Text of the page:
The next question one needs to ask is whether our institutions of higher learning do have the capacity to absorb all these students, noting that there have been many matriculants who didn't pursue higher education due to lack of funds, and noting the number of learners passing matric every year – in excess of 400 000 on average. Currently we are sitting at around 600 000 students that the universities alone can accommodate yearly. It will always remain a numbers game, where demand exceeds supply. With this said, one is led to look at various scenarios in discussing the issue.
Critical to our discussion should be our appreciation of the fact that as it is, we have quite a large number of graduates sitting at home, unable to find work. Others have had to take clerical jobs instead of working in the industries which follow their fields of study. This could mean one thing: that our education system is not aligned to industry needs. We churn out graduates that are unemployable, or rather graduates in fields that are not in need. Again, we have put so much emphasis on university education as the be-all and end-all, yet our country, in its developing stage, is in dire need of technical and vocational skills, which can be attained through learnerships, on the job training or through TVET colleges.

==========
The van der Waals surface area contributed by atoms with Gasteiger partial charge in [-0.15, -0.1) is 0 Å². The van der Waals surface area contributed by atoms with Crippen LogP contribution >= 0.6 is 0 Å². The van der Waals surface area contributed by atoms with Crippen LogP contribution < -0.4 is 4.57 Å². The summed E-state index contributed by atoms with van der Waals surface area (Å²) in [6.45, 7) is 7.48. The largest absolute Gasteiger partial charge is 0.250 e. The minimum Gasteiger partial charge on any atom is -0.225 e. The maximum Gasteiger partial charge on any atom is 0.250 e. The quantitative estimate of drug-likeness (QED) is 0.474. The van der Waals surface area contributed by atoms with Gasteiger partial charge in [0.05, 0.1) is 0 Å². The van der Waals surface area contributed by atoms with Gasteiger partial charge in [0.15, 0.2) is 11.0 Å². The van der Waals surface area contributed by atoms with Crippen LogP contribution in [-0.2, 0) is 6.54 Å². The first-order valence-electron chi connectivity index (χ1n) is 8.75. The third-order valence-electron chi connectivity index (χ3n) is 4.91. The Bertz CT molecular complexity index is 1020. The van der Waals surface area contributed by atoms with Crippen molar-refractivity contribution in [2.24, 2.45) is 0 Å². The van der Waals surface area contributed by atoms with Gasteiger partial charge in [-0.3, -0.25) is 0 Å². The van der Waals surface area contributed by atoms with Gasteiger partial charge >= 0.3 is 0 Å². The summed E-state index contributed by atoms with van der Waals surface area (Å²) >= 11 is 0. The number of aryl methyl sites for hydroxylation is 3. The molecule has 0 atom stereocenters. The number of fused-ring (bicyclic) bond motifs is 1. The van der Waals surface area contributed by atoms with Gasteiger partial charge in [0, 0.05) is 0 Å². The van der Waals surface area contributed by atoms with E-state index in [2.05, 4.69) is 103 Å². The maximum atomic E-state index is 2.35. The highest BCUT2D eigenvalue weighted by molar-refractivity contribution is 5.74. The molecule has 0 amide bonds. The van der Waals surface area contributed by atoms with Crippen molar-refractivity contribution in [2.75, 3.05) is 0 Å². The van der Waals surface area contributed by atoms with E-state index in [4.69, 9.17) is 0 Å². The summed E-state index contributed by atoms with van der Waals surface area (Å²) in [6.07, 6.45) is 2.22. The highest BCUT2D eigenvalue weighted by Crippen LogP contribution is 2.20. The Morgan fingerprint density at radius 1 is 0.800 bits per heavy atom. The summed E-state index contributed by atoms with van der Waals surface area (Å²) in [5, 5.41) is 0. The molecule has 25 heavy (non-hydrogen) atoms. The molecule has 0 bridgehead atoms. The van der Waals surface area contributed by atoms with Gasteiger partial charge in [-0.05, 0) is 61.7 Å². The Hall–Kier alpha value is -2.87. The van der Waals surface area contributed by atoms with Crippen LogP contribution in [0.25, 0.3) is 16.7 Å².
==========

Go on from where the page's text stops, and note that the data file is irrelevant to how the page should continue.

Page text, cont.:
So as we talk about fee-free, quality and decolonialised education, we must ensure that such education is aligned to what industries need. What is the use of producing more graduates in the humanities when there are no jobs in those fields? What will be government's return on investment when those graduates finish? Also, after taking the students through university, what will government gain? Will we have compulsory community service whereby all graduates will be employed as interns for a duration equal to their length of study, or are we going to keep pumping money the same way we do with social grants? If we do have compulsory community service, will government have the funds to fund the internships, and what would then happen after they finish their internship? Also, have we, both government and private sector, done a proper employee analysis to gauge the number of employees due for retirement in the short to medium term, thus informing our workforce planning?